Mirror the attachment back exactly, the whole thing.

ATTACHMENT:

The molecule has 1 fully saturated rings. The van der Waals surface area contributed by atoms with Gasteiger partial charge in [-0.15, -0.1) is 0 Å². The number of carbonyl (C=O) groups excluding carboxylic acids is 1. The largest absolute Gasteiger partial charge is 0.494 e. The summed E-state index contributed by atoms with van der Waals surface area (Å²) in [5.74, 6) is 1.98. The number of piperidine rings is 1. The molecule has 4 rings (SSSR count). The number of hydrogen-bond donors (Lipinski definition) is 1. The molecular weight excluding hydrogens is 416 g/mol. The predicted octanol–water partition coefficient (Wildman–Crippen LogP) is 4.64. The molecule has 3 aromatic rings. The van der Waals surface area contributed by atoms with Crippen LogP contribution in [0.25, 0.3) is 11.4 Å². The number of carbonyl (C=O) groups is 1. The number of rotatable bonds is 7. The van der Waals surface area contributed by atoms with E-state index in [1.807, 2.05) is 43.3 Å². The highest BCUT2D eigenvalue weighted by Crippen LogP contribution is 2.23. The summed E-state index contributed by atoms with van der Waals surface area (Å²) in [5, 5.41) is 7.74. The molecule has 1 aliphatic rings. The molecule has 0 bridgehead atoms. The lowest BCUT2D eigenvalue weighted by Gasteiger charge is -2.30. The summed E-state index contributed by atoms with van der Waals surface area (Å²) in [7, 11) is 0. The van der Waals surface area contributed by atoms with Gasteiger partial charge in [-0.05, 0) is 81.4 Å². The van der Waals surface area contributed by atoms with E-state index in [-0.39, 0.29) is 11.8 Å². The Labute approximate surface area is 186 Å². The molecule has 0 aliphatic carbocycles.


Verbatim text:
The molecule has 1 fully saturated rings. The van der Waals surface area contributed by atoms with Gasteiger partial charge in [-0.15, -0.1) is 0 Å². The number of carbonyl (C=O) groups excluding carboxylic acids is 1. The largest absolute Gasteiger partial charge is 0.494 e. The summed E-state index contributed by atoms with van der Waals surface area (Å²) in [5.74, 6) is 1.98. The number of piperidine rings is 1. The molecule has 4 rings (SSSR count). The number of hydrogen-bond donors (Lipinski definition) is 1. The molecular weight excluding hydrogens is 416 g/mol. The predicted octanol–water partition coefficient (Wildman–Crippen LogP) is 4.64. The molecule has 3 aromatic rings. The van der Waals surface area contributed by atoms with Crippen LogP contribution in [0.25, 0.3) is 11.4 Å². The number of carbonyl (C=O) groups is 1. The number of rotatable bonds is 7. The van der Waals surface area contributed by atoms with E-state index in [1.807, 2.05) is 43.3 Å². The highest BCUT2D eigenvalue weighted by Crippen LogP contribution is 2.23. The summed E-state index contributed by atoms with van der Waals surface area (Å²) in [5, 5.41) is 7.74. The molecule has 1 aliphatic rings. The molecule has 0 bridgehead atoms. The lowest BCUT2D eigenvalue weighted by Gasteiger charge is -2.30. The summed E-state index contributed by atoms with van der Waals surface area (Å²) in [7, 11) is 0. The van der Waals surface area contributed by atoms with Gasteiger partial charge in [-0.05, 0) is 81.4 Å². The van der Waals surface area contributed by atoms with E-state index in [-0.39, 0.29) is 11.8 Å². The Labute approximate surface area is 186 Å². The molecule has 0 aliphatic carbocycles.